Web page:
DL: Greg Taylor did very well against Belgium. But it'll be Andy Robertson or Kieren Tierney going forward.

CB: Scott McKenna and John Souttar are the future. Young and talented, they ought to be playing at a higher level. We keep relying on Charlie Mulgrew, who is a wonderful servant but we need to give gametime to the future of the team and not the almost done for. I'm liking Liam Lindsay at Barnsley and David Bates at Hamburg also. Put some faith in them, as Mulgrew won't be around forever.

RB: I am a huge fan of Stephen McDonnell who has been amazing at Killie, and obviously Steve Clarke will have faith as his former club boss. That being said, he won't be the long term solution. Why Callum Paterson has been shoe-horned into other positions at Cardiff is down to their management, he's a right back and not a striker. Play him where he should be playing.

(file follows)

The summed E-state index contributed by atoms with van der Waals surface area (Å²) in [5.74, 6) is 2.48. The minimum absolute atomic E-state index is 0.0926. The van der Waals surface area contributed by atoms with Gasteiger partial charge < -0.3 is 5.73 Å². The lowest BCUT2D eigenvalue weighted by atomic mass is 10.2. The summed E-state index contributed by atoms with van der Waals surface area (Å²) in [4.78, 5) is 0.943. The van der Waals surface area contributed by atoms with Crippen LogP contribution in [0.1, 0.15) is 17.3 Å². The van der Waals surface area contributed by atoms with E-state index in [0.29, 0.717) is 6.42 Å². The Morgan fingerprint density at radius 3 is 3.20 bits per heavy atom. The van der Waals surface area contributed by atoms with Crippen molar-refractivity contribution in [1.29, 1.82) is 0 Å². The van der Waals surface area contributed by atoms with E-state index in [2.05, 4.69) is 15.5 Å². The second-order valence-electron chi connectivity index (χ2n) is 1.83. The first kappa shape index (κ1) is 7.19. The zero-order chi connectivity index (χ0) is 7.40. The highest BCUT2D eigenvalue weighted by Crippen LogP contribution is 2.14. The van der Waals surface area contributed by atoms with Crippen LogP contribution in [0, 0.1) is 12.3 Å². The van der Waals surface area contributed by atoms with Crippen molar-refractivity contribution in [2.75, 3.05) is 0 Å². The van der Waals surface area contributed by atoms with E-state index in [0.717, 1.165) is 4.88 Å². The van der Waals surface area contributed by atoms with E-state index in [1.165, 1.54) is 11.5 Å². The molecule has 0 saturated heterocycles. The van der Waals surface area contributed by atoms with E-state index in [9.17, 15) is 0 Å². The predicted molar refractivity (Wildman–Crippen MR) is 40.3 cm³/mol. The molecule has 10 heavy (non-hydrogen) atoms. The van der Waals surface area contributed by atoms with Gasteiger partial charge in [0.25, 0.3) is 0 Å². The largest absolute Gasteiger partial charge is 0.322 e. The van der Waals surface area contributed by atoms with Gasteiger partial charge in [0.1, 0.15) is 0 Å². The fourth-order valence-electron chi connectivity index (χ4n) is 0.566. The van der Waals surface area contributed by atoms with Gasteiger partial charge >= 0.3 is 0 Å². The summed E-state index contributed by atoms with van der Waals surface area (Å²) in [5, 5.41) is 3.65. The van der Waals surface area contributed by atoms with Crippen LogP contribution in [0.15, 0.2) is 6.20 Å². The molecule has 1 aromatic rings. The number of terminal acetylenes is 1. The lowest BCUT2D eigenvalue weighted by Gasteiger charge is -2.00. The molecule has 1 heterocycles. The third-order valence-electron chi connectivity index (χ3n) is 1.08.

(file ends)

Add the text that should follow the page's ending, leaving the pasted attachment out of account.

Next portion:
CM:  There's a plethora of options here. Let's get the three Mc's out of the way. McGinn, McLean and McTominay. McTominay might not be a first choice for Man Utd but he is a great defensive holding midfielder and McGinn and McLean are both future Premier League midfielders providing they aren't sold. They both played well on their last outings and St Mirren should be very proud for producing two Scotland players. Callum McGregor is an outstanding midfielder and Ryan Christie is much missed due to injury. John Fleck is another option, also promoted to the Premier League this year.

Wingers: I don't think there's any doubt that Ryan Fraser on the right and James Forrest on the left are our best choices. Fraser was ranked amongst the best in assists in the English Premier League this season and Forrest was Scotland's best player of 2018. Other than that, we should stop looking at English players eligible for Scotland as Matt Ritchie and his ilk have not performed nor seem keen to play for the side.